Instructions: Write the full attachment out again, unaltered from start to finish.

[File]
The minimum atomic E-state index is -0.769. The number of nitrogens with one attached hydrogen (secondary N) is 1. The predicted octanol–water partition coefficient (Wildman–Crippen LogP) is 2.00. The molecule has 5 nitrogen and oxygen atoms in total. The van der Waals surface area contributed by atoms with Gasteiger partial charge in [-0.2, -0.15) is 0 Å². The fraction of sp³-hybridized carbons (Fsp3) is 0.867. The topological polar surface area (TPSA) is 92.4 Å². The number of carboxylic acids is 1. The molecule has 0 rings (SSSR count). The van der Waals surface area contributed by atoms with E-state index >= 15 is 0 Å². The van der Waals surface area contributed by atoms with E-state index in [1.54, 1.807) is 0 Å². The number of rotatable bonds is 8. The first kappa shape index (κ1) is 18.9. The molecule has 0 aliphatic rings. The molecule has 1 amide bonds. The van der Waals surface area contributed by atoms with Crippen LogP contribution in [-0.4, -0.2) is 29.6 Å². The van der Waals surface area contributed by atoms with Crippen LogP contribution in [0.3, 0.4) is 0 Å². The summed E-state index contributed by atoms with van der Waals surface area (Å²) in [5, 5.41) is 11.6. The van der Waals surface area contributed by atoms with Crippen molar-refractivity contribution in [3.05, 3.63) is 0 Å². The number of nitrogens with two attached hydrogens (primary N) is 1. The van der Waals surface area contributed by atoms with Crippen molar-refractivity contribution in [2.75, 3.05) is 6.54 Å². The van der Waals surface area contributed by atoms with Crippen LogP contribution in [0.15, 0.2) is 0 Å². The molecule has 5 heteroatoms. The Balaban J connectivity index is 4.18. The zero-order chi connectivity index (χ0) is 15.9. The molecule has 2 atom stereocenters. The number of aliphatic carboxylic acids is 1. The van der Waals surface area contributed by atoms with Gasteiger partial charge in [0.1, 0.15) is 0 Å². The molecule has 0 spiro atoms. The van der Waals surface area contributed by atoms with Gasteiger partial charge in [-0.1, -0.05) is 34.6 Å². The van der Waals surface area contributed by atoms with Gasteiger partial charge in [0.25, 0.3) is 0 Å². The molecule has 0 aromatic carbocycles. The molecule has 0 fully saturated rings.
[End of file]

The minimum atomic E-state index is -0.769. The number of nitrogens with one attached hydrogen (secondary N) is 1. The predicted octanol–water partition coefficient (Wildman–Crippen LogP) is 2.00. The molecule has 5 nitrogen and oxygen atoms in total. The van der Waals surface area contributed by atoms with Gasteiger partial charge in [-0.2, -0.15) is 0 Å². The fraction of sp³-hybridized carbons (Fsp3) is 0.867. The topological polar surface area (TPSA) is 92.4 Å². The number of carboxylic acids is 1. The molecule has 0 rings (SSSR count). The van der Waals surface area contributed by atoms with E-state index >= 15 is 0 Å². The van der Waals surface area contributed by atoms with E-state index in [1.54, 1.807) is 0 Å². The number of rotatable bonds is 8. The first kappa shape index (κ1) is 18.9. The molecule has 0 aliphatic rings. The molecule has 1 amide bonds. The van der Waals surface area contributed by atoms with Crippen LogP contribution in [-0.4, -0.2) is 29.6 Å². The van der Waals surface area contributed by atoms with Crippen LogP contribution in [0.3, 0.4) is 0 Å². The summed E-state index contributed by atoms with van der Waals surface area (Å²) in [5, 5.41) is 11.6. The van der Waals surface area contributed by atoms with Crippen molar-refractivity contribution in [3.05, 3.63) is 0 Å². The number of nitrogens with two attached hydrogens (primary N) is 1. The van der Waals surface area contributed by atoms with Crippen molar-refractivity contribution in [2.75, 3.05) is 6.54 Å². The van der Waals surface area contributed by atoms with Crippen LogP contribution in [0.15, 0.2) is 0 Å². The molecule has 5 heteroatoms. The Balaban J connectivity index is 4.18. The zero-order chi connectivity index (χ0) is 15.9. The molecule has 2 atom stereocenters. The number of aliphatic carboxylic acids is 1. The van der Waals surface area contributed by atoms with Gasteiger partial charge in [0.1, 0.15) is 0 Å². The molecule has 0 spiro atoms. The van der Waals surface area contributed by atoms with Gasteiger partial charge in [-0.1, -0.05) is 34.6 Å². The van der Waals surface area contributed by atoms with Gasteiger partial charge in [0.25, 0.3) is 0 Å². The molecule has 0 aromatic carbocycles. The molecule has 0 fully saturated rings.